Uselessly “opening up” theatrical scenes in a movie are the hallmark, knee-jerk touch of true hacks. Rather than trusting the original author’s intent, a buckshot approach to visually presenting the material is used. “Opening up” is extremely unimaginative. In the flawed, but eminently watchable adaptation of Peter Schaffer’s “Equus”, Sidney Lumet allowed Richard Burton to sit at a desk uttering purple verbal ruminations directly into the lens. This was nothing if not “cinematic”. When Mike Nichol’s adapted Edward Albee’s “Who’s Afraid of Virginia Woolf?” he wisely kept most of the action centered on George and Martha’s den of verbal savagery and the only opening up that falls on its face are the few scenes outside of their physical domain – most notably the action in the car and the roadside bar. And of course, one cannot forget James Foley’s simple, effective and extremely subtle opening up of Mamet’s “Glengarry Glen Ross”.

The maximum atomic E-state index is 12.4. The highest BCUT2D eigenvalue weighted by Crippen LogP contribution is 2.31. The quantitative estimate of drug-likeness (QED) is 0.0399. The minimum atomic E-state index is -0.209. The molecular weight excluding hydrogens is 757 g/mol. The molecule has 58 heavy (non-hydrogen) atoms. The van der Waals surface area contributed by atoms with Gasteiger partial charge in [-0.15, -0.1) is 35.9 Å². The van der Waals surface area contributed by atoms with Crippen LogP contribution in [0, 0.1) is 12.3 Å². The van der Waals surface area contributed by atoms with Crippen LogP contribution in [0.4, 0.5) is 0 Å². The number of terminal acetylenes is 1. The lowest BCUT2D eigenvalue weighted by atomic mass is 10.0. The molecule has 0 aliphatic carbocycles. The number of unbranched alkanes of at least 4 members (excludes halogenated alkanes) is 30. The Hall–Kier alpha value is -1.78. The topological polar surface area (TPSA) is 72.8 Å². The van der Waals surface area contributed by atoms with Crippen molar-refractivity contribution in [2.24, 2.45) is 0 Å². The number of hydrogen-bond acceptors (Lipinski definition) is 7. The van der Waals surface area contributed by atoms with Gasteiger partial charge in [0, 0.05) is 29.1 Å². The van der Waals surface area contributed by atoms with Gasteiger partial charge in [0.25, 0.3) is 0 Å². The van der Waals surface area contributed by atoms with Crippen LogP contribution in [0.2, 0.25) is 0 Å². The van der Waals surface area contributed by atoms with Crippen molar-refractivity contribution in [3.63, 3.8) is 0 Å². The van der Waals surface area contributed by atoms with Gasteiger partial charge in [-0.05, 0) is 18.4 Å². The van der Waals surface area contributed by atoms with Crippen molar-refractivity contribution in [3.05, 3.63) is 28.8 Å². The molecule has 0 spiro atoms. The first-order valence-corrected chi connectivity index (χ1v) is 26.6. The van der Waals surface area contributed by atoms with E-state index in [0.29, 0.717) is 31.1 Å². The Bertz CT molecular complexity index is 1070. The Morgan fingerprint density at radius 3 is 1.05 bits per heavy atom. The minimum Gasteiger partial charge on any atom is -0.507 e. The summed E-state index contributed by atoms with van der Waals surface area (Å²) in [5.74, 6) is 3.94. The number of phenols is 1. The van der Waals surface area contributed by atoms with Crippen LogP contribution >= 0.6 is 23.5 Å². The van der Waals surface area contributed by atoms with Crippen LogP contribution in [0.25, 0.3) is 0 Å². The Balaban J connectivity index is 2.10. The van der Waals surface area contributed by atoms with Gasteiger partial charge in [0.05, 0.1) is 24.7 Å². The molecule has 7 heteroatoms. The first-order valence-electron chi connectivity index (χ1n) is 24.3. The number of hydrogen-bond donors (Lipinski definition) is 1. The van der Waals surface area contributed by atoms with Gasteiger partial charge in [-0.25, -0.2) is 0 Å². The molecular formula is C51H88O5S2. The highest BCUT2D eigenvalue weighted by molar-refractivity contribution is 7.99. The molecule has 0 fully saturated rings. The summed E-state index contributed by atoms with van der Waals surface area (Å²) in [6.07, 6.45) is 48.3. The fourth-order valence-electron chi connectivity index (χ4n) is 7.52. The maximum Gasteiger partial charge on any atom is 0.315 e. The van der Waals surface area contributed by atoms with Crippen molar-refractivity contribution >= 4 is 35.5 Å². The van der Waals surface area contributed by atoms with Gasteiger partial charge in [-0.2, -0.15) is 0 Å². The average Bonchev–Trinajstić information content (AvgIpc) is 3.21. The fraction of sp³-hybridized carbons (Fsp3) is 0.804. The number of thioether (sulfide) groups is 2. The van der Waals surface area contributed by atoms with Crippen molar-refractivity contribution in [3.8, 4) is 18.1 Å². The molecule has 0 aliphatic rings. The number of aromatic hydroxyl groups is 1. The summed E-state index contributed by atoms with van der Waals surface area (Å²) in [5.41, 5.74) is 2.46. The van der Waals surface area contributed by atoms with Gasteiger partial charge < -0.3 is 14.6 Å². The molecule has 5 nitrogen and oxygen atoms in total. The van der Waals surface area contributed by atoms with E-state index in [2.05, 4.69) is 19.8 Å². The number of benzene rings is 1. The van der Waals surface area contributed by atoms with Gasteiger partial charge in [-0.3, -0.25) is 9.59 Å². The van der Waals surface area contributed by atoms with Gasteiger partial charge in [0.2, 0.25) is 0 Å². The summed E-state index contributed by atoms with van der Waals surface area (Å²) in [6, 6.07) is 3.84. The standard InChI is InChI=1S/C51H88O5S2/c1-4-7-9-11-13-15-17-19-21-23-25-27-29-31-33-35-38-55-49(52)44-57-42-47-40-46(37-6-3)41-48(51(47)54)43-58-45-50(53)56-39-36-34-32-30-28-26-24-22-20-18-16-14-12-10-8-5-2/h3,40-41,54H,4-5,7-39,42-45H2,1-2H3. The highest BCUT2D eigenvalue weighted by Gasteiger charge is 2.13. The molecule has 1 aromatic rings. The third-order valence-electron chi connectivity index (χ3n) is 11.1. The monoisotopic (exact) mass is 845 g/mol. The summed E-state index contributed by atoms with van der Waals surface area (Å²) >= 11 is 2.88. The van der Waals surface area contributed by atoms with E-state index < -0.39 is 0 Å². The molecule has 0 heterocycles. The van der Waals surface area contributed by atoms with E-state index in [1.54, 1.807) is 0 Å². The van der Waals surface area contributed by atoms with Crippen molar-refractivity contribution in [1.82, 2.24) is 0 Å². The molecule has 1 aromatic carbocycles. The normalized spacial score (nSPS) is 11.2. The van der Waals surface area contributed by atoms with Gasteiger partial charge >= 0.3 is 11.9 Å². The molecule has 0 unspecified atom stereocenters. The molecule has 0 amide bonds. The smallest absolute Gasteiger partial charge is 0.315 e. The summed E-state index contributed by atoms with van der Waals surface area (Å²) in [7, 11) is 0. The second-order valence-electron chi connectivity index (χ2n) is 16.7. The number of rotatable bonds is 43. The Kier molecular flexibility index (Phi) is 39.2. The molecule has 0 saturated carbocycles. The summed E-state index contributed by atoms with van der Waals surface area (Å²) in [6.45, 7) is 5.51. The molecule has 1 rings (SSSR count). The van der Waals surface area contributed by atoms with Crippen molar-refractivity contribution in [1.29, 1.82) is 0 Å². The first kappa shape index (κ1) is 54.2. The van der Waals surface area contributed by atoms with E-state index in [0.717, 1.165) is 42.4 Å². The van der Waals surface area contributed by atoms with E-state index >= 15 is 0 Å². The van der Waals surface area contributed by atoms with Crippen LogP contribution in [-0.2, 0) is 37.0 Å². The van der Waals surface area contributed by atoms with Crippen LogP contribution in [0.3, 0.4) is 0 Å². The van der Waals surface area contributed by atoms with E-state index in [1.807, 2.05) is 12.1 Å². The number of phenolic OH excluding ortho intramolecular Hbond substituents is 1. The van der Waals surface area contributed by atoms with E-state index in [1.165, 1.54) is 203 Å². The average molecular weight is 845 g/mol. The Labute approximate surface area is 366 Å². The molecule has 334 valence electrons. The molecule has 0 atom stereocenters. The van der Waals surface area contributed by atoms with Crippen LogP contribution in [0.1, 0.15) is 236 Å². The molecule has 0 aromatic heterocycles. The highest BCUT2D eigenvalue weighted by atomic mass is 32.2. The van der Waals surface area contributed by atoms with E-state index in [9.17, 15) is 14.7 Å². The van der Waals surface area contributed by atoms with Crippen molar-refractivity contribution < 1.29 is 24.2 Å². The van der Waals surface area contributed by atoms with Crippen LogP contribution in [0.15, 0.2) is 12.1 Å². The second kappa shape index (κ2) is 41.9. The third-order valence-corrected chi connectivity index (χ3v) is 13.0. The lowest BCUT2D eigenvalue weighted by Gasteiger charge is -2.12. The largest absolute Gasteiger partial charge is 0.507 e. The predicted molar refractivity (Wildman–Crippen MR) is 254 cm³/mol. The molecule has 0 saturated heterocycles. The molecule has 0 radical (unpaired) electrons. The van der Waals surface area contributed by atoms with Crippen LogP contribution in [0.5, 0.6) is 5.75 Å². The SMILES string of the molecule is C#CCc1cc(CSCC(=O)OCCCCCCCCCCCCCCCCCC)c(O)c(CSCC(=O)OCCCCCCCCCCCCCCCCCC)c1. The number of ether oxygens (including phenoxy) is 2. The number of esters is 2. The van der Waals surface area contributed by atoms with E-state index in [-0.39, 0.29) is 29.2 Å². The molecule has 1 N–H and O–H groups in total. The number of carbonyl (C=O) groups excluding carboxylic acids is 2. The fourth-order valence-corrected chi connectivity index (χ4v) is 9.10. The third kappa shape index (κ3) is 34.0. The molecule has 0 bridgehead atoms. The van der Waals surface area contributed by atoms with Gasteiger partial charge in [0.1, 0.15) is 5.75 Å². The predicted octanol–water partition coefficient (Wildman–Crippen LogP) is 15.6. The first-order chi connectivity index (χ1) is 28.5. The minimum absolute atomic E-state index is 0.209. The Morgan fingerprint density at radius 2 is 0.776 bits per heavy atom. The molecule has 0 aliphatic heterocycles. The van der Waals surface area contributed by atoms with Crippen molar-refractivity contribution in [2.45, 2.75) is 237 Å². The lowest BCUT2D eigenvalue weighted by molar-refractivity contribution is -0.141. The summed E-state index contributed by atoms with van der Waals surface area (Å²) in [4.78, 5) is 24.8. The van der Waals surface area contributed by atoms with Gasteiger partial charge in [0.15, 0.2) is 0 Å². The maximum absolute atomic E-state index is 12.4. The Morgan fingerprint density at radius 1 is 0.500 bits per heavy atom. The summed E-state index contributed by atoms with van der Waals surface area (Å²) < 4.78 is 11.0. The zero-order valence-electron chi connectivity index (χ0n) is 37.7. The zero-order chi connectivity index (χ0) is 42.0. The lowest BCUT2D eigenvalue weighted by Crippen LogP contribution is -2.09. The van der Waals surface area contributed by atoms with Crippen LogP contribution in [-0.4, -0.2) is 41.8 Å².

Nothing so subtle exists in the world of Mr. Zwick. From the abovementioned opening sequence and onwards, the picture simply gets worse. In addition to spotty performances (especially and surprisingly from a forced, bombastic Belushi and the always sickening Elizabeth Perkins), we’re hogtied to a soundtrack score bearing some of the more grotesque 80s pop tunes.

Interestingly, the play’s original title, “Sexual Perversity in Chicago” was dropped when it was discovered that many venues refused to carry advertising with a title like that. So from that point on, it became known as “About Last Night”.

This must continue to be a blessing for Mamet.

“About Last Night” is available on Blu-Ray from Sony Pictures Home Entertainment.